By Alex HudsonNostalgia rock is a big industry these days, as numerous bands from yesteryear have reconvened in order to play the old hits and release revival albums. Not Billy Corgan, however, whose work with Smashing Pumpkins remains as forward-thinking as ever. Having recently released Oceania, the Pumpkins leader spoke with Exclaim! about the challenges of remaining relevant in a fickle industry.
In regards to live shows, Corgan says, "If we don't lead with new music, we don't lead with anything. Then you deal with this blog crowd that think you haven't written a good song since 1995. So let me get this straight, we shouldn't have reformed, but now that we've reformed, we should do what? Play old songs only? So you're chastised for reforming, then you're chastised for playing new music."
He goes on to explain that his goal with Smashing Pumpkins is "not to make pleasing music," but to "invent new systems" of working and "try new things." And even though this boundary-pushing approach has resulted in struggle and occasional failure, he notes that he considers his latest work a success.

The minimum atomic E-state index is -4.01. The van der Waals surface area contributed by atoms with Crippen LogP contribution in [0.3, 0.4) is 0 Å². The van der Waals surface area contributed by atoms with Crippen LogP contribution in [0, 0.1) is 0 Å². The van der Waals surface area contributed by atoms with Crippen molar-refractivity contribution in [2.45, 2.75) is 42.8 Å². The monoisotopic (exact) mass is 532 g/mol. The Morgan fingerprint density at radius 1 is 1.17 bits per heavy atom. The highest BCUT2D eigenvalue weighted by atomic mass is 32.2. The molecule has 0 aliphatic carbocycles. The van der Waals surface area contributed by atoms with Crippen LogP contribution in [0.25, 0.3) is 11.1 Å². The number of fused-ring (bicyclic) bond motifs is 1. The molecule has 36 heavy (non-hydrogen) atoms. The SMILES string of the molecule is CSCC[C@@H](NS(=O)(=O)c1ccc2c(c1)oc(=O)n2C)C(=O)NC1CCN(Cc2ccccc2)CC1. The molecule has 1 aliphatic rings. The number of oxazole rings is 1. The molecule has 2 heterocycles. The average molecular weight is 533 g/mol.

"I think Oceania is the byproduct of the trial and error that I put myself through over the last five years, to get back to a place where I feel I can very consistently put out a very high quality of music," Corgan says. "With the band, the ending of this movie is not yet written. I think that's the interesting thing. People keep trying to write the end to my life, my musical journey, my band, and I just won't let them."
The next chapter in the Smashing Pumpkin's ongoing story will be a North American fall tour, which is still in the tentative planning stages. He explains, "With the production we have, we have this big staging, so we can really only play big places. The good news is we can only play big places. The bad news is we better sell enough tickets to play big places."